By Professor M. B. Riddle, D.D.
Among the "Pseudo-Clementina" the Two Epistles concerning Virginity must properly be placed. The evidence against the genuineness seems conclusive; yet, with the exception of the homily usually styled the Second Epistle of Clement,1 no spurious writings attributed to the great Roman Father can be assigned an earlier date than these two letters. Uhlhorn, in view of the reference to the sub-introductae thinks they were written shortly before the time of Cyprian;2 and this seems very probable. Jerome was acquainted with the writings (Ad Jovinum, i. 12), and possibly Epiphanius (Haer., xxx. 15). Hence we may safely allow an early date Yet these evidences of age tell against the genuineness.
I. Early works of this character would not have disappeared from notice to such an extent, had they been authenticated as writings of Clement. Supporting, as they do, the ascetic tendency prevalent in the Western Church at and after the date when they are first noticed by Christian writers, they would have been carefully preserved and frequently cited, had they been genuine. The name of the great Roman Father would have been so weighty, that the advocates of celibacy would have kept the documents in greater prominence. The silence of Eusebius respecting the letters is an important fact in this discussion.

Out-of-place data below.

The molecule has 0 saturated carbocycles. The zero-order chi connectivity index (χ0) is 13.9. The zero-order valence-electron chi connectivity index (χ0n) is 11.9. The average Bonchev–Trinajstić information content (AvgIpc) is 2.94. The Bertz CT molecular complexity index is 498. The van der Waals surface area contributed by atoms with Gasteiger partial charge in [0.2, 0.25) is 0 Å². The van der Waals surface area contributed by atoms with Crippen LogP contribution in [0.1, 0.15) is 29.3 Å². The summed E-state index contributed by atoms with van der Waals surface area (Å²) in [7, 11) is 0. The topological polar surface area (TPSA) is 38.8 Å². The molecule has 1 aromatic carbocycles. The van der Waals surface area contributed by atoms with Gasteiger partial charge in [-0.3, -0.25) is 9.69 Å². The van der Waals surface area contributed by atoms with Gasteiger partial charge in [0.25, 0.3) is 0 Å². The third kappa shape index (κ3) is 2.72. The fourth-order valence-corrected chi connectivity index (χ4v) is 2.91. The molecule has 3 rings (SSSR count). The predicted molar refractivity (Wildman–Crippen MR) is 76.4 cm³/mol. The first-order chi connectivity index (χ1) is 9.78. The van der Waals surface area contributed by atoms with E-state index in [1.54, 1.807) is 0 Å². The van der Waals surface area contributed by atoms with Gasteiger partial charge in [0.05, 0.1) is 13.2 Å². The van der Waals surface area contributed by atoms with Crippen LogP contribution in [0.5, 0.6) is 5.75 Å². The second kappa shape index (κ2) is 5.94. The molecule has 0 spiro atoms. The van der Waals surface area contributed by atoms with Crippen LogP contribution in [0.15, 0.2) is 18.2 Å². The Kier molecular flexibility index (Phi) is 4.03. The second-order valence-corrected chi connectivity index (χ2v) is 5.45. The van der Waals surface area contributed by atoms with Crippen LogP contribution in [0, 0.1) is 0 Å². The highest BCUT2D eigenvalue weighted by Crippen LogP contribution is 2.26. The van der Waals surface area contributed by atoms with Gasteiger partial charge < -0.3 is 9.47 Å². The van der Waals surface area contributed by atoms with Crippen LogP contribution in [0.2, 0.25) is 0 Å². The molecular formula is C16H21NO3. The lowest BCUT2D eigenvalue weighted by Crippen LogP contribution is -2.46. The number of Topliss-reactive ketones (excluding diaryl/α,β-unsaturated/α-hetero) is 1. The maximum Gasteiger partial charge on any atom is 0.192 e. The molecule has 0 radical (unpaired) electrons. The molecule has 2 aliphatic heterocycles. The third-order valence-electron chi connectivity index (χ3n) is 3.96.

2. A second argument against the genuineness is derived from the ascetic tone itself. Such pronounced statements are not, we must firmly hold, to be found in the Christian literature of the sub-apostolic age. This historical argument is further sustained by other indications in the epistles. They point to a stage of ecclesiastical development which belongs to a much later period than that of Clement.
3. The use of Scripture in these letters seems to be conclusive against the Clementine authorship. A comparison with the citations in the genuine Epistle of Clement shows that these writings make much greater use of the Pauline (particularly the Pastoral) Epistles; that the Old Testament is less frequently cited, and that the mode of handling proof-texts is that of a later age.
4. The judgment of the most candid patristic scholars is against the genuineness. Of Protestants, Wetstein stands alone in supporting the Clementine authorship; and his position is readily explained by the fact that he discovered the Syriac version which restored the writings to modern scholars (see below). The genuineness is defended by Villecourt and Beelen (see below), also by Möhler, Champagny, and Brück. But such experts as Mansi, Hefele, Alzog, and Funk, among Roman Catholics, unite with Protestant scholars in assigning a later date, and consequently in denying the Clementine authorship.